Revenue Recognition Legislation (IFRS15): A Blessing in Disguise

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Lucy Hudson
Lucy Hudson
In Revenue Recognition, Sales Comp
Lucy Hudson is a marketing leader with over 18 years’ experience managing and executing events and marketing strategies across EMEA and APAC, 10 of which have been in the SaaS-based marketing technology industry.

With IFRS15 just around the corner we thought it would be the perfect time to host our very own breakfast to help with those last minute preparations.

Haven’t heard of IFRS15? You likely will soon with Salesforce’s Regional VP for EMEA describing IFRS15 as the “biggest change in accounting for 15+ years.” Here’s why:

IFRS15 will mean all costs associated with a sale to be accounted for—including sales commission. It also impacts revenue recognition, meaning all revenue will have to be recognised at the point the contract obligation is met.

Carlison Morris, Technical Manager at MHA MacIntyre Hudson used a lovely example: Currently, CarphoneWarehouse can sell a phone on a two-year contract with data, texts and minutes, the revenue is collected on the day it is sold and the sales rep is paid. Nice and easy, right?

But under the new legislation CarphoneWarehouse will have to:

  • Recognise the revenue across the two-year period as the minutes, data and text are used, as well as the cost of the phone. This is because the customer could potentially leave the contract at any time.
  • This means they have to unbundle each element to work out how much it would cost as a standalone item so the correct revenue can be recognised at the right time.
  • Then there’s the sales rep. Their commission will still have to be paid at the time of the deal (no sales person will want to – or should – wait two years to be paid!) and it must be included in the ‘cost of the deal’. This could potentially reap havoc with the balance sheet if you’re paying commission but not technically collecting revenue for another 22 months.

You can read about these changes on the IFRS website. But if you don’t fancy settling down for a few hours going through it with a fine-tooth comb just yet, here’s a bite-size overview of everything you need to know here.

Behind Schedule

Alongside Carlison Morris and our own IFRS expert Erik Charles, we were joined by Henrique Moniz de Aragão, and Gin Matharu from Salesforce. All spoke about slightly different areas of the legislation, but one thing they did agree on is that awareness of IFRS15 is growing – but not quickly enough! This is worrying as the changes to revenue recognition will impact all businesses. And ultimately legal responsibility sits with the company’s financial director.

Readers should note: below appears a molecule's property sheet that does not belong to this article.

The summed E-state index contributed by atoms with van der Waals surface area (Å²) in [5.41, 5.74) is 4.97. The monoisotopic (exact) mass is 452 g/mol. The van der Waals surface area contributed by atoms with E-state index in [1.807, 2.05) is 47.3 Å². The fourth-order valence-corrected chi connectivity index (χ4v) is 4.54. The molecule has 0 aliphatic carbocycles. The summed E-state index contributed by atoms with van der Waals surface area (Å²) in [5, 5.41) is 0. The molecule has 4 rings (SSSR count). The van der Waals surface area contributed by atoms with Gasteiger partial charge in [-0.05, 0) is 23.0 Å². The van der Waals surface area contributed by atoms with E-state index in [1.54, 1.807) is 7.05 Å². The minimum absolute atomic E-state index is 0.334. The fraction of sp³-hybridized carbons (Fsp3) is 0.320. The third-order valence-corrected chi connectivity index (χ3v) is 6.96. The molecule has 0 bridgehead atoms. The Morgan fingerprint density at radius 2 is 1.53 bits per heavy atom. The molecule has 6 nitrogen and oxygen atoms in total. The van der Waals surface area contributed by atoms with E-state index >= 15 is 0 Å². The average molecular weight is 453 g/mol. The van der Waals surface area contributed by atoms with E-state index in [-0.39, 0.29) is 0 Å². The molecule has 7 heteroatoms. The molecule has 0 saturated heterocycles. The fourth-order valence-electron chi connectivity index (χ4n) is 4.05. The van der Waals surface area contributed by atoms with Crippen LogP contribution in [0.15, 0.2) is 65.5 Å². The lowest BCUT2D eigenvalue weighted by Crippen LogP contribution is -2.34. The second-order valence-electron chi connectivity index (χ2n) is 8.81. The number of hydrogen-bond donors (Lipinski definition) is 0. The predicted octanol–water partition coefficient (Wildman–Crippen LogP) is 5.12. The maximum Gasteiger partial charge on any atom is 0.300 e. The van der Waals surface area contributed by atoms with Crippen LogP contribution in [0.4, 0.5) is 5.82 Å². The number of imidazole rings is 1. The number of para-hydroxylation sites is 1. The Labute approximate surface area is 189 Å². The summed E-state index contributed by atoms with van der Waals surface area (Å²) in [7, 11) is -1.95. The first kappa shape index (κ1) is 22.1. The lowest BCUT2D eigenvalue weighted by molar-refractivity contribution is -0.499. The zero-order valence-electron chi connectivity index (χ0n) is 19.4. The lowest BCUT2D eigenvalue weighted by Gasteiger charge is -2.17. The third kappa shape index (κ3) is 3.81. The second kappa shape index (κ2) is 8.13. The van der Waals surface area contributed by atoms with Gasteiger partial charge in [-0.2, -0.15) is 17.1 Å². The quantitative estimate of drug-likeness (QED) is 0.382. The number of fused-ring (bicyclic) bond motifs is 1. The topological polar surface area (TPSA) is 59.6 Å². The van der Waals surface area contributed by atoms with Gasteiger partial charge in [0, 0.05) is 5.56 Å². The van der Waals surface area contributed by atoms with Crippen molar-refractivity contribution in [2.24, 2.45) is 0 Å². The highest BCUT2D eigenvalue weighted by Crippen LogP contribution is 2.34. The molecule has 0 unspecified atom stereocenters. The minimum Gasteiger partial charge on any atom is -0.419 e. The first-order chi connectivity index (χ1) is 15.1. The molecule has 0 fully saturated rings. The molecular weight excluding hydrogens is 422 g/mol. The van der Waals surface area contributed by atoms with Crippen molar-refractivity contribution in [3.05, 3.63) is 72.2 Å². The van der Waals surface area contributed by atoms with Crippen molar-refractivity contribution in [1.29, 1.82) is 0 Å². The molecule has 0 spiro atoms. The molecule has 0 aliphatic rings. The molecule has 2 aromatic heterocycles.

Henrique admitted that he found it difficult to fill a room just a few months ago but it’s now much higher up everyone’s list of priorities. So what’s changed?

Download the Executive Summary "Commission Expense Accounting under ASC 606 (IFRS 15)" to learn how to prepare for the new standards.

The creeping fear of a deadline – that’s what’s changed. Financial legislation is constantly changing and there’s always new laws to consider, but those in the room recognised it’s now time to focus on IFRS15.

View It as an Opportunity

 Across any industry, legislation is often seen as a burden – with businesses taking vast amounts of time out to educate staff on new regulations and even longer working through the operational changes required to comply. But IFRS15 can be different because it offers every business the opportunity to unpick their service bundles, review the sales commission paid on each deal and review the ROI on each and every sale.

You’ll then be able to ask yourself whether that add-on sale is really with an additional £75 in commission costs. Or if one product would be better removed from a bundle of services. All this information will help the finance department play an even greater role in shaping the strategic direction of the business.

For more information and advice on how to become compliant, check out our free guide to IFRS15 and webinar.


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Revenue Recognition Legislation (IFRS15): A Blessing in Disguise

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